Tips For Family Vacation Photos…From a Photography Loving Mom
“Another picture, Mom?”…I admit I am somewhat obsessed about taking pictures on our family vacations. I’ve always loved photography, as a hobby and as a way to preserve vacation memories. But after having children, this has become even more important to me because I want to preserve family memories (not just images of the places we’ve been). Can you blame me? First of all, kids grow up too fast and second, it is so easy and inexpensive to do it today with digital technology.
With just a little research, there is an abundance of photography advice and useful tips you can find on taking great photos. I won’t restate them here, but rather offer some practical, Mom-tried suggestions that have worked well for me in the past:
More is better!
The more photos you take, the more likely one of them will be good. Seriously, most of the times that I end up with a great picture it’s because I took multiple shots. If there is a scene I particularly like (sunset on a beach) or it has a special importance for me (one of my children blowing out their birthday candles), I always take several photos. There are many times when my third or fourth shot is the best because I perfected the frame or added a small detail I might have left out the first time around. You can easily delete excess photos after you download and review them.
Catch them when they are not looking!
Most people love candid photos, but they forget to take them… Some of our best photos are those I take when our kids are unaware, like when they are building sand castles on the beach. Needless to say, for this strategy to work, it is important to work fast, so you go unnoticed.
Tickle them, lightly
When trying to take more posed photos, I find that the following trick works very well: I tickle or poke my kids just slightly (or have my husband do it if I’m the one taking the picture), so they “loosen up” a bit. But I suggest a light touch…do it too hard and you will a picture of them have rolling on the floor, not the shot you had in mind. Sometimes just mentioning “I will tickle you…” is enough.
Ask a fellow Mom to lend you her hand!
Many Moms I know complain they have very few photos of the entire family together. I suggest seeking out a fellow Mom if possible. (This will be hard in the middle of a deserted trail, but should be easy in Disney World.) My experiences have shown that she will be happy to oblige. After all, she is a Mom and can empathize. She will likely be patient and willing to take a few shots and even tell your daughter to move her hat because it’s covering her face.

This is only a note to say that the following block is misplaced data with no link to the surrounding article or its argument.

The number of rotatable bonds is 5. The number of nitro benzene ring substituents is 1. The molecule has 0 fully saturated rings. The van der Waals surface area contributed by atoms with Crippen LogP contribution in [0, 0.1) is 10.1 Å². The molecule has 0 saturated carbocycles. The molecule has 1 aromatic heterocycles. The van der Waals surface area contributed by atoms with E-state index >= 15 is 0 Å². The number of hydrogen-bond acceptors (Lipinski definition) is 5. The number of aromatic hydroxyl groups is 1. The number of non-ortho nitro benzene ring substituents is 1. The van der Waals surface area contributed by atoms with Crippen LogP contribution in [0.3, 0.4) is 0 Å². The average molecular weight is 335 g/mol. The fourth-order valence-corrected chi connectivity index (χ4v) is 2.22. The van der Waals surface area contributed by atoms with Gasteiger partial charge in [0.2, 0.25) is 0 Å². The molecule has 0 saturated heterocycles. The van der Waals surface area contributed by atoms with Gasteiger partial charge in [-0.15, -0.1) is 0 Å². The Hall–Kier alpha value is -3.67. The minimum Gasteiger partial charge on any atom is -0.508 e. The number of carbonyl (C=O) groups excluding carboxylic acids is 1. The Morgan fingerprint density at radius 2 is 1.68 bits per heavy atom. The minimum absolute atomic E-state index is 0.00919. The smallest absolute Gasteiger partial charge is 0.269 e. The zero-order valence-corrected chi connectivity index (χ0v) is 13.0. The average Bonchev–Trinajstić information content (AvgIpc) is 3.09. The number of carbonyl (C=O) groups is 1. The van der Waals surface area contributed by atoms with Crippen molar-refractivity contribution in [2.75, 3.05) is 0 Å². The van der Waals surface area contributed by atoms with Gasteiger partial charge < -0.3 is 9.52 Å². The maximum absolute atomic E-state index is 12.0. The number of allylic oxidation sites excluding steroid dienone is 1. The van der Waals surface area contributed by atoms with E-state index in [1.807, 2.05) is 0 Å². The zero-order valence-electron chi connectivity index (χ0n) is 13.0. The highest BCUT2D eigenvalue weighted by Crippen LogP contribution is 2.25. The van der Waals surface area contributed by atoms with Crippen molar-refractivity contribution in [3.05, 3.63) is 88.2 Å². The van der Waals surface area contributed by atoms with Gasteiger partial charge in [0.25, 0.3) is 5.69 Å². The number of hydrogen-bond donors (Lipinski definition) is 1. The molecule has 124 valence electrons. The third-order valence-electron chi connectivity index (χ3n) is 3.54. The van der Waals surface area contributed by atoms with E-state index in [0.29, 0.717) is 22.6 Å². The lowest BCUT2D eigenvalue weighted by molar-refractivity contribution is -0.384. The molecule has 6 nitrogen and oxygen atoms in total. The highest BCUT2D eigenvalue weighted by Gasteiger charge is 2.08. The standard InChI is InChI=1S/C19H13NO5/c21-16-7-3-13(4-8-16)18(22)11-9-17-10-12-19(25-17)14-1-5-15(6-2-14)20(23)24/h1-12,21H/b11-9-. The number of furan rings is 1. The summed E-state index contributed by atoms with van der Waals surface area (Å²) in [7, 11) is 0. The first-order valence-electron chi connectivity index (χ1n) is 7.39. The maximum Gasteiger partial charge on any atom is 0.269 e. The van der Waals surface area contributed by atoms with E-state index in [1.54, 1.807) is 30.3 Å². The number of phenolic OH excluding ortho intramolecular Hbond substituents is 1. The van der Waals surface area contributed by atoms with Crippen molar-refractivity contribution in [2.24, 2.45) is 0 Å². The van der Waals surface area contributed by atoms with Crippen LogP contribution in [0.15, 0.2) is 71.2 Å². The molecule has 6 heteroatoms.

Make friends with the timer
For many, this camera feature can be daunting (or is easily forgotten), so it’s rarely used. It really only takes one or two practice shots and you will get the hang of it. I do recommend investing in a small (!), flexible (!) tripod, one you can easily carry around or tuck into your camera case. Be prepared to take more than one “timed” photo (at least one test shot to see if everybody fits in the frame and the picture is straight). Finally, keep in mind that some of the greatest family photos happen when Dad is still running to the camera and one of your kids is picking their nose. Enough said.
Carry two cameras
I always try to carry my iPhone and a “good camera.” My iPhone is great for impromptu shots, instant posts on Facebook, and takes pretty decent pictures outside. You need a “good camera” for indoor shots and action photos, as well as treasured pictures that you can put in family frames or photo books.
Check it right away!
One of the wonderful things about digital photography is instant feedback, so take advantage of it! Check the pictures after you take them. If the friendly stranger that offered to take a picture of your family turns out to be a less-than-great photographer, wait for the next passerby and try it again! Don’t forget this same “quality-control” for your own shots.
Take advantage of photo editing tools on your computer
Don’t be intimidated! I’m not talking about Photoshop, but simple editing features, which are part of your computer’s photo applications (like iPhoto on my Mac or Google’s Picasa is another good option). They are so easy and intuitive to use, you don’t need to be a pro to take advantage of them, and you can always hit “undo” button if you don’t like what you did. Two of the very simple and often most effective features are: cropping and auto enhance. The first one lets you cut out that person that walked into the frame just as you took your shot; the other can remove shadows and/or make color more vivid. In both cases, you can instantly transform average photos into great ones.
Once you are home from vacation (and the laundry is done), I highly recommend making photo books to preserve all your wonderful memories and tell a story about your vacation. I felt overwhelmed when I attempted my first, but the process by Shutterfly is so easy, you really shouldn’t hesitate, and you might even become hooked like me. Our family loves re-living our vacations through our photo books, and they also make a great gift for grandparents. But to be honest, I mostly do it for myself. In no time my kids will be off to college, and I’ll be left with our photo books and a box of tissues.
A native of Slovenia, Vera moved to the U.S. 20+ years ago after meeting her American husband. Together with their two children they live on the North…